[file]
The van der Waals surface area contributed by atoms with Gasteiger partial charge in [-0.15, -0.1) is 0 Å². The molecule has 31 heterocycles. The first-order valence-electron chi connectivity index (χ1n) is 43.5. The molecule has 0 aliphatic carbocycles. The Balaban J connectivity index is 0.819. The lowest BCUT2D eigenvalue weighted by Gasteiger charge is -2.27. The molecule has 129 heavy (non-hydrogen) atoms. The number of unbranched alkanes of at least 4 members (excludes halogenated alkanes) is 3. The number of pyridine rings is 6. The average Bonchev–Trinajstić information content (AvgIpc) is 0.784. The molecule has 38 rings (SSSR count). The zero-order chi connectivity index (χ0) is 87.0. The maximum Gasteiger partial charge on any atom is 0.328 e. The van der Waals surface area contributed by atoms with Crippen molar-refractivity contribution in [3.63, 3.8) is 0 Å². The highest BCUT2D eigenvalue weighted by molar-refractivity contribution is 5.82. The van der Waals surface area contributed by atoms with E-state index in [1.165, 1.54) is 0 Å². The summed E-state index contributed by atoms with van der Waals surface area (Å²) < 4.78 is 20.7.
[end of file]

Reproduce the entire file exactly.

The van der Waals surface area contributed by atoms with Gasteiger partial charge in [-0.15, -0.1) is 0 Å². The molecule has 31 heterocycles. The first-order valence-electron chi connectivity index (χ1n) is 43.5. The molecule has 0 aliphatic carbocycles. The Balaban J connectivity index is 0.819. The lowest BCUT2D eigenvalue weighted by Gasteiger charge is -2.27. The molecule has 129 heavy (non-hydrogen) atoms. The number of unbranched alkanes of at least 4 members (excludes halogenated alkanes) is 3. The number of pyridine rings is 6. The average Bonchev–Trinajstić information content (AvgIpc) is 0.784. The molecule has 38 rings (SSSR count). The zero-order chi connectivity index (χ0) is 87.0. The maximum Gasteiger partial charge on any atom is 0.328 e. The van der Waals surface area contributed by atoms with Crippen molar-refractivity contribution in [3.63, 3.8) is 0 Å². The highest BCUT2D eigenvalue weighted by molar-refractivity contribution is 5.82. The van der Waals surface area contributed by atoms with E-state index in [1.165, 1.54) is 0 Å². The summed E-state index contributed by atoms with van der Waals surface area (Å²) < 4.78 is 20.7.